(CNN) — The James Webb Space Telescope looked at the dark side of the common pillars of creation, located 6,500 light-years away in the Eagle Nebula.
Last week, the space observatory showed off a stunning infrared view of the iconic towers formed by interstellar gas and dust and glowing with young stars.
The three-dimensional structures are as massive as they look, measuring about 5 light-years across. (A light year is equal to about 6 billion kilometers).
In Webb’s most recent image, which captures the iconic feature in mid-infrared light, the velvety gray dust evokes a tangle of ghostly figures darting through the cosmos. The stars are obscured by dust, but some of them pierce the darkness with red light.
This is an entirely new perspective on the first observed celestial scene Hubble Space Telescope in 1995 Back in 2014.
Infrared light is invisible to the human eye, making Webb our detective who can spy on hidden aspects of the universe. A new image taken by Webb’s Mid-Infrared Instrument, or MIRI, captures more detail about the structure of the dust and plumes.
Although thousands of stars form within the pillars and often shine as the central feature, their starlight is undetectable in mid-infrared light. In contrast, the MIRI instrument can only see younger stars that have not shed their dusty core and shine like rubies in the image. For their part, the blue stars in the scene represent primitive stars that have separated from layers of gas and dust.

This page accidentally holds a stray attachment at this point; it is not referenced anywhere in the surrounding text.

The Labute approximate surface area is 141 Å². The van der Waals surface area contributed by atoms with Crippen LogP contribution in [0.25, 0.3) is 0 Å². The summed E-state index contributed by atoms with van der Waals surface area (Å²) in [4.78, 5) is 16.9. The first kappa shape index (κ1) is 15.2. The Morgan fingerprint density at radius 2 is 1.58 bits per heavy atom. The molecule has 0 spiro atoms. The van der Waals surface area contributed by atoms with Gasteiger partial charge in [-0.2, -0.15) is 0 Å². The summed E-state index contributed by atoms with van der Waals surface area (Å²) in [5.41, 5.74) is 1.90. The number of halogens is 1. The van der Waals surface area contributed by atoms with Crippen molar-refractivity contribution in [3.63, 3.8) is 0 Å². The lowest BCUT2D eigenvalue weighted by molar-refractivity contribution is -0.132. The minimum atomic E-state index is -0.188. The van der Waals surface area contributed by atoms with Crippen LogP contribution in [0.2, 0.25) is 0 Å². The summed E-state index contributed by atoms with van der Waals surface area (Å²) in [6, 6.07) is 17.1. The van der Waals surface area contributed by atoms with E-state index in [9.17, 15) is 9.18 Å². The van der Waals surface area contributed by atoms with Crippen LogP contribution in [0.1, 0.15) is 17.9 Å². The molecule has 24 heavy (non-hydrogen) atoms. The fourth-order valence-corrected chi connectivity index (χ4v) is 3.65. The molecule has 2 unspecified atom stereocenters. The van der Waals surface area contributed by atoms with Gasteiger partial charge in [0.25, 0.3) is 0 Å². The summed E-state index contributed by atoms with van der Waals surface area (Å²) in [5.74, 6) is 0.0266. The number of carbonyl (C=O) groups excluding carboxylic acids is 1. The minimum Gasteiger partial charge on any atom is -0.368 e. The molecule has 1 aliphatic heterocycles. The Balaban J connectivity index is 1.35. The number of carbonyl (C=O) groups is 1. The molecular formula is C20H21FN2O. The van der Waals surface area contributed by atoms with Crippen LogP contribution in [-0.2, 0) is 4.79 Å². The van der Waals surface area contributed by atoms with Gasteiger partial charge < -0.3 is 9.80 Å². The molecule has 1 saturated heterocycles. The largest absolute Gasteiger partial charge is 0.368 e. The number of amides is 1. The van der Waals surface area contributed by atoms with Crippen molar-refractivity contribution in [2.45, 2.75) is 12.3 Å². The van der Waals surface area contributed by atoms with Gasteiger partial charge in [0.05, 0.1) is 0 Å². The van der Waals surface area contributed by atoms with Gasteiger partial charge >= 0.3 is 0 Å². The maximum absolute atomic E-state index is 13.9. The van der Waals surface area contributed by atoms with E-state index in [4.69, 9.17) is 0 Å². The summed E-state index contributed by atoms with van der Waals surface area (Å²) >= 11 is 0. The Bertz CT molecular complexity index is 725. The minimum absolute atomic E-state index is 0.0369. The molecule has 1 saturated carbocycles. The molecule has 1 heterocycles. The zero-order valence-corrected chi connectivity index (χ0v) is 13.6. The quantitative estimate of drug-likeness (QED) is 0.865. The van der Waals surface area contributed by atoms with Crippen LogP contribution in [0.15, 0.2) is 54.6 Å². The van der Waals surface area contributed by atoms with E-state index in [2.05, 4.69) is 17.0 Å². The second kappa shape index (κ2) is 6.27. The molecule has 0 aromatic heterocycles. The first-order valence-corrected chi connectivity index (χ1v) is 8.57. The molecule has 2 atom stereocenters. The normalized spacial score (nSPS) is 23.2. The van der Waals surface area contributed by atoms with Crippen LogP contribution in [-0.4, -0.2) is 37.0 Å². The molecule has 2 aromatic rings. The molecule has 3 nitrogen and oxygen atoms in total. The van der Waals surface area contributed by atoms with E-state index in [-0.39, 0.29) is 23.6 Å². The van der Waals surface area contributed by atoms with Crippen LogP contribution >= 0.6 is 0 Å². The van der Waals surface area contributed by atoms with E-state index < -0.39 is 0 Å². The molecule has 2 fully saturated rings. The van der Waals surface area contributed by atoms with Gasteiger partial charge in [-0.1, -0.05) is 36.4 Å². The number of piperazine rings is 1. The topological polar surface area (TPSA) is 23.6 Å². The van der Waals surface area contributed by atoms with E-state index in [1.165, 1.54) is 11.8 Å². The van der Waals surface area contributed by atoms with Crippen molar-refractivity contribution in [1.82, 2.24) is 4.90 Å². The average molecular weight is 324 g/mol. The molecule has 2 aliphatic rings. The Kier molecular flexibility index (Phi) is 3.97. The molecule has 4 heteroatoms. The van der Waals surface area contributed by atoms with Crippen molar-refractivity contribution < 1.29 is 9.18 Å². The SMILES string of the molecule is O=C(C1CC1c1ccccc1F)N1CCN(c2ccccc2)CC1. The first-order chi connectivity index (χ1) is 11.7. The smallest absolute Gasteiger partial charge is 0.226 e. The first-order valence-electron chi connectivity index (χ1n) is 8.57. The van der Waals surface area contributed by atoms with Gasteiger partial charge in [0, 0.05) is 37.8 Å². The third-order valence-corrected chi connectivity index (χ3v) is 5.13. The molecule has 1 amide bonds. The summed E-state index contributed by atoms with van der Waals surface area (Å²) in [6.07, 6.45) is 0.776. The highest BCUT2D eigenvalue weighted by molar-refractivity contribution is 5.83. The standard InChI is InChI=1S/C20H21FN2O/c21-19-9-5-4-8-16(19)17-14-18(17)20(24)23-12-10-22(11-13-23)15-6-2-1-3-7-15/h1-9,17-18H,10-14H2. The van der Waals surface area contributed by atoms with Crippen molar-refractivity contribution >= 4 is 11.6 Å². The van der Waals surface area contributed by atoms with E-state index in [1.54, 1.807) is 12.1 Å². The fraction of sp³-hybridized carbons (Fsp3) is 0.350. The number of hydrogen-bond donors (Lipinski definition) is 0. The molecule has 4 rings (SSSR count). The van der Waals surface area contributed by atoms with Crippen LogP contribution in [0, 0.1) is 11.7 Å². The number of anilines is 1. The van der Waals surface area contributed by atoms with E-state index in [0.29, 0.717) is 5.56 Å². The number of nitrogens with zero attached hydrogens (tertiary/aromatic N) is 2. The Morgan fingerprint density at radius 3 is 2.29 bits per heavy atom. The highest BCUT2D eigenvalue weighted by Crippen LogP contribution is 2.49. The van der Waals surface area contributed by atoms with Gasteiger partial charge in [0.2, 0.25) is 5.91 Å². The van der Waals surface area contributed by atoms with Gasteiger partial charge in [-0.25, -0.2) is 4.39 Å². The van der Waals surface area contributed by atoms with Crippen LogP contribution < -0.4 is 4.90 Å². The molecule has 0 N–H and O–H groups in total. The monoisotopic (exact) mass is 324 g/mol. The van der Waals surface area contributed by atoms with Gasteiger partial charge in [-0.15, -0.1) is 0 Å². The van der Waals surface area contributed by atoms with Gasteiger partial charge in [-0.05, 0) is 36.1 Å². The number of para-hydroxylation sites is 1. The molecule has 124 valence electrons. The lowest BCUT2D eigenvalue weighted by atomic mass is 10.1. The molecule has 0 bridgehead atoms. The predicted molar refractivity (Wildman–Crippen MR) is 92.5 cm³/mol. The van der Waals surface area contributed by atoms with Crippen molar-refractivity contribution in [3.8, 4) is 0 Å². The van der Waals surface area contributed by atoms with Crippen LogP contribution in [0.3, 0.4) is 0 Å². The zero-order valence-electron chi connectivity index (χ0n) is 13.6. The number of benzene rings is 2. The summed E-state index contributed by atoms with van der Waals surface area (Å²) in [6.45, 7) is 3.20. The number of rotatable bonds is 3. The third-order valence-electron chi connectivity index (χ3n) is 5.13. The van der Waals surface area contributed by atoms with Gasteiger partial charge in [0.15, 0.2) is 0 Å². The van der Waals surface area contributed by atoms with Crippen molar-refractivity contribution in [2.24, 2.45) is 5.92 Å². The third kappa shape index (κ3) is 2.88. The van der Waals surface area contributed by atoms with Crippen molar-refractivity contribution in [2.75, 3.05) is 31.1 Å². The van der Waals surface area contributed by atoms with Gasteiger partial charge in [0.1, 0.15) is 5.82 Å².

The web’s mid-infrared capability picks out details in the gas and dust of the pillars and their surrounding regions. In the background of the image, regions of dense dust are depicted in gray, while a red, horizon-like region of cooler, more diffuse dust persists.
Unlike Webb’s recent images, there are no glowing background galaxies because their distant light cannot pass through them.
A mid-infrared view of the Pillars of Creation will allow researchers to better understand the process of star formation over millions of years in this stellar nursery.
Other telescopes, such as the Spitzer Space Telescope, have observed the pillars at different wavelengths. Each new look at the iconic scene reveals new features, and the detailed and precise measurement of gas, dust and stars helps us better understand this impressive region.